Curse of the handpass
Transferring the ball by hand should, in theory, be a relatively straightforward exercise, but it has been a problem in Gaelic football for a long time.
Basically, it comes down to the question of what's legal, what's manageable and what's good for the game. Insist on a closed-fist pass and the argument will be offered that (a) it slows the transfer and (b) it's impossible for referees to adjudicate on its legality if a player has his back turned.
Allow the open-hand pass and, inevitably, the borders between what's legal and what's a foul become blurred.
It's a problem that has existed for at least 64 years, as the following handpass history shows.
Antrim objected to the result of the All-Ireland semi-final, with the Ulster champions claiming they were unbeaten by unfair tactics, arising from Kerry's methods of counteracting the handpass game.
Antrim had perfected the art of the open-hand pass and while it took them to success in Ulster, Kerry were lying in wait. Joe Keohane, the great Kerry full-back, explained many years later what had happened, saying: "We decided that the only way to stop them was for each man to tackle the player for whom the pass was intended."
Kerry captain Paddy Kennedy was even more explicit, explaining that Kerry had decided they would concede any number of frees outside the scoring range. "The only counter (to Antrim's style) was to take the man getting the return pass and put your arms around him and hold him as the ball came to him," he said.
Antrim lost by three points (2-7 to 0-10) and the County Board objected on the grounds that Kerry had indulged in rough play which brought the GAA into disrepute. Central Council considered the objection for nearly three hours before rejecting it on a 19-10 vote.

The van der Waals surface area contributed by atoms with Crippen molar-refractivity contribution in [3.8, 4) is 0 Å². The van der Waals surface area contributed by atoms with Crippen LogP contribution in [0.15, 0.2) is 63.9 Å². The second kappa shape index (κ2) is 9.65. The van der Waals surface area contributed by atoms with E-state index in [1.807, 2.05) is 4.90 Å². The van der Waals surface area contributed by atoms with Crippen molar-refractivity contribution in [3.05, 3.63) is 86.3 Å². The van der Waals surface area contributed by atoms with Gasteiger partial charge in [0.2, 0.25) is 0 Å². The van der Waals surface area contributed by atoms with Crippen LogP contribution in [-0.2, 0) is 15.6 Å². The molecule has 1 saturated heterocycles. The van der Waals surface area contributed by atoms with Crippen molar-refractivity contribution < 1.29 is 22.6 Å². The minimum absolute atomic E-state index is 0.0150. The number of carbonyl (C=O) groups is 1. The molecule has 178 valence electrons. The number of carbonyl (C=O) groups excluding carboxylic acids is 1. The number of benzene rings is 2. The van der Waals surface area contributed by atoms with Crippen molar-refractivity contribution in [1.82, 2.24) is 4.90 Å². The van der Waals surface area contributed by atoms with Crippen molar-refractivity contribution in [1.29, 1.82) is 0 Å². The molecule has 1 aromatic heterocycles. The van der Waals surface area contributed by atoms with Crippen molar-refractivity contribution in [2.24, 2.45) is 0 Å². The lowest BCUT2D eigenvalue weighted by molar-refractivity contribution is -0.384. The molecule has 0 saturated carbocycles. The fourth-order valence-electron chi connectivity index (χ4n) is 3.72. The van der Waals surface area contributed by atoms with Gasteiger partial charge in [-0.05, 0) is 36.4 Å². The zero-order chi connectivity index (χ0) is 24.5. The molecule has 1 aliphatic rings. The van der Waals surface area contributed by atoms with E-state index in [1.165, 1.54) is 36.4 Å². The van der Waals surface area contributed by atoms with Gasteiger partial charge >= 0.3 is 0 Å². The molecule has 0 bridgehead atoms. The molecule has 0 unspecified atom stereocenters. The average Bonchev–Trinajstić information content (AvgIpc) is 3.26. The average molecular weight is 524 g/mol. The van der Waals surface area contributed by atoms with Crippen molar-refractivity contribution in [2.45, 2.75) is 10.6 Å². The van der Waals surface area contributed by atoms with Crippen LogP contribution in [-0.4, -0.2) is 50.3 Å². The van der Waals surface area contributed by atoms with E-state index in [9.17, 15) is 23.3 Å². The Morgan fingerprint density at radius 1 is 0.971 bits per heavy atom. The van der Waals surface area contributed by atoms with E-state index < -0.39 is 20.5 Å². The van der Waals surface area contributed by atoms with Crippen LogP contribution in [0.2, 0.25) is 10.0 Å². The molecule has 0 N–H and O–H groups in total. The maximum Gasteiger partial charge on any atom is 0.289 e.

Congress voted out the handpass in favour of the fisted pass.
Open-hand pass reintroduced. There was criticism of the style of handpassing indulged in by Kerry and Dublin, the top two counties over subsequent seasons.
Handpassed scores banned.
An experiment was applied during the National Leagues whereby a player who received a handpass had to play it away with the boot. It was not retained.
The fisted pass replaced the open- hand pass in an experiment during the National Leagues.
Congress rejects the experiments, but backs a proposal for an underhand striking action in the handpass.
Pandemonium erupts when referees apply the amended rule in three championship games.
The GAA celebrates the centenary of the first major row over the handpass, which is still causing problems! The game has long since been renamed Gaelic Handball.
What's the difference?
The pre-Congress rule
"When a player is in possession of the ball, it may be struck with the open hand(s) or fist, provided there is a definite striking action."
The new rule
"When a player is in possession of the ball, it may be struck with the open hand(s) or fist, provided it involves a definite underhand* striking action."
*Underhand is the only change.